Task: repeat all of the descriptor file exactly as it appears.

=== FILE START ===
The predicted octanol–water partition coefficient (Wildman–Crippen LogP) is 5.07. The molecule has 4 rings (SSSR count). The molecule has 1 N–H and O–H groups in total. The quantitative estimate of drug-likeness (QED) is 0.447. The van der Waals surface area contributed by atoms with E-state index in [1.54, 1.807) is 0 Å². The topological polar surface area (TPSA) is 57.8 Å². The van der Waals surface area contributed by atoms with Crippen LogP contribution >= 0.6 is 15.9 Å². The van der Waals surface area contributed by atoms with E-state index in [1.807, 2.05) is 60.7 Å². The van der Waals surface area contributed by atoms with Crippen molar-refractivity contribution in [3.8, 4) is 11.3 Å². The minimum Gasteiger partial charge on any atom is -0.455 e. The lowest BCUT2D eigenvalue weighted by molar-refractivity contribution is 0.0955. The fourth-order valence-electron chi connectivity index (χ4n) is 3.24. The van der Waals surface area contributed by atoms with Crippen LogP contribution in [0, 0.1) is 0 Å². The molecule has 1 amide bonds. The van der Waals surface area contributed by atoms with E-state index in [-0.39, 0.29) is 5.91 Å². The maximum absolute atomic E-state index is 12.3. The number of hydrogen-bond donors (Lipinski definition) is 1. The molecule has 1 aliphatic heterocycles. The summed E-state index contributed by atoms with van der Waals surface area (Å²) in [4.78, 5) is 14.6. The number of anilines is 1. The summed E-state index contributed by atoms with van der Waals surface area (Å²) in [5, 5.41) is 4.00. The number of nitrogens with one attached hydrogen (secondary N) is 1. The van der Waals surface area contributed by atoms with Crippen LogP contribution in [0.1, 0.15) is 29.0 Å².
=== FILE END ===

The predicted octanol–water partition coefficient (Wildman–Crippen LogP) is 5.07. The molecule has 4 rings (SSSR count). The molecule has 1 N–H and O–H groups in total. The quantitative estimate of drug-likeness (QED) is 0.447. The van der Waals surface area contributed by atoms with E-state index in [1.54, 1.807) is 0 Å². The topological polar surface area (TPSA) is 57.8 Å². The van der Waals surface area contributed by atoms with Crippen LogP contribution >= 0.6 is 15.9 Å². The van der Waals surface area contributed by atoms with E-state index in [1.807, 2.05) is 60.7 Å². The van der Waals surface area contributed by atoms with Crippen molar-refractivity contribution in [3.8, 4) is 11.3 Å². The minimum Gasteiger partial charge on any atom is -0.455 e. The lowest BCUT2D eigenvalue weighted by molar-refractivity contribution is 0.0955. The fourth-order valence-electron chi connectivity index (χ4n) is 3.24. The van der Waals surface area contributed by atoms with Crippen LogP contribution in [0, 0.1) is 0 Å². The molecule has 1 amide bonds. The van der Waals surface area contributed by atoms with E-state index in [-0.39, 0.29) is 5.91 Å². The maximum absolute atomic E-state index is 12.3. The number of hydrogen-bond donors (Lipinski definition) is 1. The molecule has 1 aliphatic heterocycles. The summed E-state index contributed by atoms with van der Waals surface area (Å²) in [4.78, 5) is 14.6. The number of anilines is 1. The summed E-state index contributed by atoms with van der Waals surface area (Å²) in [5, 5.41) is 4.00. The number of nitrogens with one attached hydrogen (secondary N) is 1. The van der Waals surface area contributed by atoms with Crippen LogP contribution in [0.1, 0.15) is 29.0 Å².